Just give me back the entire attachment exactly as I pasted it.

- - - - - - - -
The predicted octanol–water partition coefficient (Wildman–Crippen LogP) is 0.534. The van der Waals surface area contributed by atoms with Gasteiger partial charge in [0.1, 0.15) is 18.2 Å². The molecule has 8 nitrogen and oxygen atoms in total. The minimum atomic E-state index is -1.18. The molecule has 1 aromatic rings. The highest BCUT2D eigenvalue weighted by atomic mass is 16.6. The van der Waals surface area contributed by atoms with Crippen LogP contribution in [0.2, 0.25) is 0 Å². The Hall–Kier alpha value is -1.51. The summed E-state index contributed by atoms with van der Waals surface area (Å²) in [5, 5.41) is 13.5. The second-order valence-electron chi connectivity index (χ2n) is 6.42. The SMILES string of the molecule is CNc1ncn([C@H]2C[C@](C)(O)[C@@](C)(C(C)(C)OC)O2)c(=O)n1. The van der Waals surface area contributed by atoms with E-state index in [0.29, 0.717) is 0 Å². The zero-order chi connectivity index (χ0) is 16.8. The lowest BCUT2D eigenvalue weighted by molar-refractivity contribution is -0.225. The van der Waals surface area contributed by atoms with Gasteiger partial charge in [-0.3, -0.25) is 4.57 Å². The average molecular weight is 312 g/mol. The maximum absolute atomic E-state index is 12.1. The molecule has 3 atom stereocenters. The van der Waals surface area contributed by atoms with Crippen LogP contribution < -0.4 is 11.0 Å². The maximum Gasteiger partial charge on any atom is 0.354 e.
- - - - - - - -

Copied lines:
The predicted octanol–water partition coefficient (Wildman–Crippen LogP) is 0.534. The van der Waals surface area contributed by atoms with Gasteiger partial charge in [0.1, 0.15) is 18.2 Å². The molecule has 8 nitrogen and oxygen atoms in total. The minimum atomic E-state index is -1.18. The molecule has 1 aromatic rings. The highest BCUT2D eigenvalue weighted by atomic mass is 16.6. The van der Waals surface area contributed by atoms with Crippen LogP contribution in [0.2, 0.25) is 0 Å². The Hall–Kier alpha value is -1.51. The summed E-state index contributed by atoms with van der Waals surface area (Å²) in [5, 5.41) is 13.5. The second-order valence-electron chi connectivity index (χ2n) is 6.42. The SMILES string of the molecule is CNc1ncn([C@H]2C[C@](C)(O)[C@@](C)(C(C)(C)OC)O2)c(=O)n1. The van der Waals surface area contributed by atoms with E-state index in [0.29, 0.717) is 0 Å². The zero-order chi connectivity index (χ0) is 16.8. The lowest BCUT2D eigenvalue weighted by molar-refractivity contribution is -0.225. The van der Waals surface area contributed by atoms with Gasteiger partial charge in [-0.3, -0.25) is 4.57 Å². The average molecular weight is 312 g/mol. The maximum absolute atomic E-state index is 12.1. The molecule has 3 atom stereocenters. The van der Waals surface area contributed by atoms with Crippen LogP contribution < -0.4 is 11.0 Å². The maximum Gasteiger partial charge on any atom is 0.354 e.